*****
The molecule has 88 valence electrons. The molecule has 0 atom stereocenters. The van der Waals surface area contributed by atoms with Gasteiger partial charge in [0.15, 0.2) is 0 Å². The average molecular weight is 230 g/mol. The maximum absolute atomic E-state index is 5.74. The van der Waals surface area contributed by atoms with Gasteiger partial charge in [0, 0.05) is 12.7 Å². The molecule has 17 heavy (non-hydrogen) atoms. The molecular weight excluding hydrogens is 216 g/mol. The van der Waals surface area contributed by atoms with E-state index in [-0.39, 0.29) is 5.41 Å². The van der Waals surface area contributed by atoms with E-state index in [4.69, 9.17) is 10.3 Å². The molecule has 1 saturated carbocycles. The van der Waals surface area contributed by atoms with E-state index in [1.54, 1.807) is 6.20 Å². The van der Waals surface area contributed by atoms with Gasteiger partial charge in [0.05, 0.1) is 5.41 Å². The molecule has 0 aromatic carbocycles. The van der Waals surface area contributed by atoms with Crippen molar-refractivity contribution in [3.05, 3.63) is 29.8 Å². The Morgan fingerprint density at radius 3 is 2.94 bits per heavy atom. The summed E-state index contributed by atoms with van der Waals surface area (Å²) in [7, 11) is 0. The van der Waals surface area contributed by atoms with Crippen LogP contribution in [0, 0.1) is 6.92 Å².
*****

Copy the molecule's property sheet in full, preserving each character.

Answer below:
The molecule has 88 valence electrons. The molecule has 0 atom stereocenters. The van der Waals surface area contributed by atoms with Gasteiger partial charge in [0.15, 0.2) is 0 Å². The average molecular weight is 230 g/mol. The maximum absolute atomic E-state index is 5.74. The van der Waals surface area contributed by atoms with Gasteiger partial charge in [0, 0.05) is 12.7 Å². The molecule has 17 heavy (non-hydrogen) atoms. The molecular weight excluding hydrogens is 216 g/mol. The van der Waals surface area contributed by atoms with E-state index in [-0.39, 0.29) is 5.41 Å². The van der Waals surface area contributed by atoms with E-state index in [4.69, 9.17) is 10.3 Å². The molecule has 1 saturated carbocycles. The van der Waals surface area contributed by atoms with E-state index in [1.54, 1.807) is 6.20 Å². The van der Waals surface area contributed by atoms with Gasteiger partial charge in [0.05, 0.1) is 5.41 Å². The molecule has 0 aromatic carbocycles. The van der Waals surface area contributed by atoms with Crippen molar-refractivity contribution in [3.05, 3.63) is 29.8 Å². The Morgan fingerprint density at radius 3 is 2.94 bits per heavy atom. The summed E-state index contributed by atoms with van der Waals surface area (Å²) in [7, 11) is 0. The van der Waals surface area contributed by atoms with Crippen LogP contribution in [0, 0.1) is 6.92 Å².